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The top 3 myths of energy resilience
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The top three myths of energy resilience

Resilience is a hot topic in energy, but what’s really behind the need for resilience for businesses, and how can it be solved?

Resilience is a hot topic in energy, both for energy companies and the businesses that rely on them. Extreme weather events, such as Hurricanes Harvey, Maria and Irma over Texas, Puerto Rico and Florida, caused some of the largest electricity outages the US has ever seen. The federal energy regulator, FERC, has a major ongoing case, AD18-7, dedicated to judging whether system operators are doing enough to ensure their grids are sufficiently resilient.

Energy resilience is worthy of study and debate and also critical to business continuity. And there are some strong examples of how it has been done successfully. Here are three of the top myths we hear about what energy resilience means and how to solve it:

1. "The key is to keep fuel flowing to large, centralized power plants."

Large power plants are important. Around 50% of the US' electricity last year came from single plants that can deliver over 1,000MW of energy, or enough to power 650,000 homes. However, when the power goes out in a home or business, it's almost never because a specific power plant, or group of plants, lost access to fuel.

Last year a research firm, the Rhodium Group, studied this issue - what should we attribute customer power outages to? They found that over the five years ending in 2016, 3,400,000,000 (3.4 billion) customer-hours were lost to major power disruptions. Of those, 2,382 were due to power plants not getting access to their fuel.

So, 0.00007% of customer outages due to fuel supply emergencies. What about the other 99.99993%? It turns out that the key factor - 96% of the total - is severe weather knocking out transmission and distribution power lines. If the cable connecting your home or business to the grid is disconnected and you don't have a backup power source, then you're going to lose power - whether the power plant 150 miles away is generating electricity or not.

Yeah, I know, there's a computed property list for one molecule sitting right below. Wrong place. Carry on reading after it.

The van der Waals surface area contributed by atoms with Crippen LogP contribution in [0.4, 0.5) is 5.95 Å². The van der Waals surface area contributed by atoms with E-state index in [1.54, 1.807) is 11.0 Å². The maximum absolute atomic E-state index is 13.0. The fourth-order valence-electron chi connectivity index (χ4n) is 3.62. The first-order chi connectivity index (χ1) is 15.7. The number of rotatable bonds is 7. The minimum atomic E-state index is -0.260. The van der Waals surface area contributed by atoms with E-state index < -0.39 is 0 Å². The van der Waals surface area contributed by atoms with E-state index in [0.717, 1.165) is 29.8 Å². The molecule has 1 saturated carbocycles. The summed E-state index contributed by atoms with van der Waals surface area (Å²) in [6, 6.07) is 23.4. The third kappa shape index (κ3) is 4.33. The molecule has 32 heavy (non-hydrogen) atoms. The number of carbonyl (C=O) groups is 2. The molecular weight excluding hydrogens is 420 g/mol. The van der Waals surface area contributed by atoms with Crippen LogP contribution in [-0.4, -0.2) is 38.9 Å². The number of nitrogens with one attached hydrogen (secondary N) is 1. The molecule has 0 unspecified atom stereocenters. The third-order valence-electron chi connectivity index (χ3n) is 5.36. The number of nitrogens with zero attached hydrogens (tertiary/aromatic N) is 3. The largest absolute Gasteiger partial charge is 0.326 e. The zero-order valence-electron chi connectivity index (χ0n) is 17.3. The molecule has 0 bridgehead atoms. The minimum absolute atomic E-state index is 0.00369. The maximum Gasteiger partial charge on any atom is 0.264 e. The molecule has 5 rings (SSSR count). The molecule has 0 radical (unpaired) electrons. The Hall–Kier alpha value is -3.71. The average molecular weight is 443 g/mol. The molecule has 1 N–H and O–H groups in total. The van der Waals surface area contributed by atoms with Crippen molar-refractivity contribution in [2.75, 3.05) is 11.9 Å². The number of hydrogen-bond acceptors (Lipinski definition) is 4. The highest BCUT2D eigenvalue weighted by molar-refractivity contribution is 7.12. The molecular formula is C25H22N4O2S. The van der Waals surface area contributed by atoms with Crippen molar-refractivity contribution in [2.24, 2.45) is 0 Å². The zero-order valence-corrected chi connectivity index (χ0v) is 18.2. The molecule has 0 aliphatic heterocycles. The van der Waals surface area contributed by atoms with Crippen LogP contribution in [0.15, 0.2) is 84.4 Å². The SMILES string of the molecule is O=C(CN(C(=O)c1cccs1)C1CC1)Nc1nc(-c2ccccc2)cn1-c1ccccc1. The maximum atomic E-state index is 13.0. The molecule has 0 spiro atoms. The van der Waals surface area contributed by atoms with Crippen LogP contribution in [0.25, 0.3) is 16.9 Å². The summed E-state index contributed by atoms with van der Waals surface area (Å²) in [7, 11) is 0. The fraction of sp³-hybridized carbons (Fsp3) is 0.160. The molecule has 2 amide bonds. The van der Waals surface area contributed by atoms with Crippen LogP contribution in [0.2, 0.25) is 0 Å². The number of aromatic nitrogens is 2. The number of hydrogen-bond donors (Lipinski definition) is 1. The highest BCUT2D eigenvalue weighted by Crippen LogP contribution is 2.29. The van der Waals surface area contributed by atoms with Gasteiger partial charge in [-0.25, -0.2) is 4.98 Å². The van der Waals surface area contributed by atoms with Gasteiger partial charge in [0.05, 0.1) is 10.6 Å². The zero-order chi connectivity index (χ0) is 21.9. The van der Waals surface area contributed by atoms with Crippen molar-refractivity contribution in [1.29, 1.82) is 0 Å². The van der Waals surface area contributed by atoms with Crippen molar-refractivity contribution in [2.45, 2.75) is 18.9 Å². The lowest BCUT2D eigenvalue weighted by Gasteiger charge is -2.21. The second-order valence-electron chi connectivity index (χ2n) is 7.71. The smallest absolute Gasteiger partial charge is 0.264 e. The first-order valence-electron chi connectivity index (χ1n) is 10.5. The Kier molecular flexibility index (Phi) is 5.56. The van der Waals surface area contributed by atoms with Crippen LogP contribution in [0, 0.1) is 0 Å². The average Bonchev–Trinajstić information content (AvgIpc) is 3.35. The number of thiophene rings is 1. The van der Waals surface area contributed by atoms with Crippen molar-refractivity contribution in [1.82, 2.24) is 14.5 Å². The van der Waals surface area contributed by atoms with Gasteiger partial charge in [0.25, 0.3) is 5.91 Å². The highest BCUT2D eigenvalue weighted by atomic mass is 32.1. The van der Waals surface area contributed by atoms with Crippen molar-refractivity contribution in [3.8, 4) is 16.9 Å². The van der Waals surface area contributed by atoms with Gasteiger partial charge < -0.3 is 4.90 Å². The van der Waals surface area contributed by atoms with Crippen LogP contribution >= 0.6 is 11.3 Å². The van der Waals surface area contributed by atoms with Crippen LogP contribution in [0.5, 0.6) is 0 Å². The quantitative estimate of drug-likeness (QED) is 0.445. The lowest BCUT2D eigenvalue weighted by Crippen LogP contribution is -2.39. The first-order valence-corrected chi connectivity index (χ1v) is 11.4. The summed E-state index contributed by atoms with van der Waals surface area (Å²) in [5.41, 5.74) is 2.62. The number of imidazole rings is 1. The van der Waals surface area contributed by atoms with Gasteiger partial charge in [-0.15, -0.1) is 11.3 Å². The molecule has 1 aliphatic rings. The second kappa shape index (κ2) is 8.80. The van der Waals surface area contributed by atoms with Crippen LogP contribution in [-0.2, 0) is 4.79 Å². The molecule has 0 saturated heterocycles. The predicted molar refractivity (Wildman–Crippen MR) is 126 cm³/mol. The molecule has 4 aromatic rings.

How can you ensure that your business operations are resilient when the grid goes down? Be prepared to power it yourself.

Here’s how we’ve seen this done:

In Connecticut, we worked with OR&L and Controlled Air, Inc to provide a microgrid for downtown Bridgeport buildings, including City Hall, a police station and a senior center. In regular operation it will deliver electricity, heating and cooling, and in an emergency, it can operate in ‘island’ mode, meaning it’s entirely self-reliant during a grid failure. Beyond resilient energy, the City will also see lower costs and substantially reduced greenhouse gas emissions.

2. "Only certain areas - like the Gulf coast and the Northeast - have to worry about energy resilience."

Extreme weather events have done great damage to certain regions of the US:

  • 2017’s Hurricane Maria caused a major blackout which continues in part today, seven months later, and is likely the largest blackout (by customer-hours lost) that the US has even seen.
  • Over 2012-16, Hurricane Sandy alone caused almost a third of the customer outages, with some of the worst damage in the New York-New Jersey area.

Those storms caused massive damage to life and property, and the impacts will be felt for years to come. However, energy resilience affects almost every business. When we surveyed over 300 businesses across the US last year, 92% noted that they've experienced energy-related failures in the last twelve months, with such responses coming from every state.

We might associate the typical causes of outages - wind, rain and snow - with certain areas, but just about every business will experience at least one. There are also causes beyond weather, such as accidents or deliberate attacks. Modern energy technologies offer resilience solutions to recover quickly, or never lose power, during almost all of these events.

3. "Resilience is such a large problem that only grid operators or distribution utilities can solve it."

Distribution utilities, and particularly their line crews, are critical to operating the grid and fixing it when outages happen. In some regions, independent system operators can dispatch or curtail generators and demand-side flexibility to minimize the impact of extreme events. Both utilities and grid operators are and will remain key to the energy system, but innovative technologies are allowing businesses to take much, if not all, of their energy resilience into their own hands.

In Florida a recent bill, HB7099, requires nursing homes and assisted living facilities to have backup generation on site by June 1, with the capability of keeping rooms cool for up to four days in case of an emergency. This was sparked by a nursing home tragedy during Hurricane Irma, and will go a long way to ensuring the safety of the state’s seniors. Other states and regions are seriously considering comparable bills – requiring critical facilities to take some of their energy resilience into their own hands.

No matter your business, being prepared for power outages is critical for your production and your customers’ satisfaction. Ensure you have a business resilience plan in place. And work with an experienced energy supplier to ensure it’s working and you can monetize your assets when they’re not supporting your business in an emergency.

Is your business prepared? Put your plan to the test with our resilience benchmarking tool.